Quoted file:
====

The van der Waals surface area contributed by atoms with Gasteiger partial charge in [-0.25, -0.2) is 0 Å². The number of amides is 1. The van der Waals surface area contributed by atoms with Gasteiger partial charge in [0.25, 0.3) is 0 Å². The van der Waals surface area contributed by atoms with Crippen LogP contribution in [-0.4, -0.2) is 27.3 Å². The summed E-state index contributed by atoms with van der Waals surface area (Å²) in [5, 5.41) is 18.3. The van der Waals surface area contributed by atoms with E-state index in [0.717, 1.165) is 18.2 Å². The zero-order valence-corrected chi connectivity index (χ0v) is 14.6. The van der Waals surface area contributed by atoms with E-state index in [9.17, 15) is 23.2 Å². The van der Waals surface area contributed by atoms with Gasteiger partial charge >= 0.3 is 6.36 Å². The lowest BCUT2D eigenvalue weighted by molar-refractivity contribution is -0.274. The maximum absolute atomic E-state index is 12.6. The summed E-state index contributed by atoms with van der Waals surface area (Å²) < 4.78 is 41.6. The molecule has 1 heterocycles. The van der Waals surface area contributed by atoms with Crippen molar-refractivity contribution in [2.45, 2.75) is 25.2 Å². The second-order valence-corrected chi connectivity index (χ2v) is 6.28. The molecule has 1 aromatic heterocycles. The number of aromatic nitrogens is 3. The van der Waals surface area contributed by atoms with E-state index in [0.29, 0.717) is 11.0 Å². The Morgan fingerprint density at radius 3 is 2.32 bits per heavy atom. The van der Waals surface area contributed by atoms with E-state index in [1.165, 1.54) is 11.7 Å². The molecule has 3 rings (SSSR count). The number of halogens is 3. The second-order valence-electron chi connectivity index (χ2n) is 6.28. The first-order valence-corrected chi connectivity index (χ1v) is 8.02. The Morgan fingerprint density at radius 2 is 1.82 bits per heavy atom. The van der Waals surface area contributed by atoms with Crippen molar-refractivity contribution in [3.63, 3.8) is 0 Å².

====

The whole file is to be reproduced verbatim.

The van der Waals surface area contributed by atoms with Gasteiger partial charge in [-0.25, -0.2) is 0 Å². The number of amides is 1. The van der Waals surface area contributed by atoms with Gasteiger partial charge in [0.25, 0.3) is 0 Å². The van der Waals surface area contributed by atoms with Crippen LogP contribution in [-0.4, -0.2) is 27.3 Å². The summed E-state index contributed by atoms with van der Waals surface area (Å²) in [5, 5.41) is 18.3. The van der Waals surface area contributed by atoms with E-state index in [0.717, 1.165) is 18.2 Å². The zero-order valence-corrected chi connectivity index (χ0v) is 14.6. The van der Waals surface area contributed by atoms with E-state index in [9.17, 15) is 23.2 Å². The van der Waals surface area contributed by atoms with Gasteiger partial charge >= 0.3 is 6.36 Å². The lowest BCUT2D eigenvalue weighted by molar-refractivity contribution is -0.274. The maximum absolute atomic E-state index is 12.6. The summed E-state index contributed by atoms with van der Waals surface area (Å²) < 4.78 is 41.6. The molecule has 1 heterocycles. The van der Waals surface area contributed by atoms with Crippen molar-refractivity contribution in [2.45, 2.75) is 25.2 Å². The second-order valence-corrected chi connectivity index (χ2v) is 6.28. The molecule has 1 aromatic heterocycles. The number of aromatic nitrogens is 3. The van der Waals surface area contributed by atoms with E-state index in [0.29, 0.717) is 11.0 Å². The Morgan fingerprint density at radius 3 is 2.32 bits per heavy atom. The van der Waals surface area contributed by atoms with E-state index in [1.165, 1.54) is 11.7 Å². The molecule has 3 rings (SSSR count). The number of halogens is 3. The second-order valence-electron chi connectivity index (χ2n) is 6.28. The first-order valence-corrected chi connectivity index (χ1v) is 8.02. The Morgan fingerprint density at radius 2 is 1.82 bits per heavy atom. The van der Waals surface area contributed by atoms with Crippen molar-refractivity contribution in [3.63, 3.8) is 0 Å².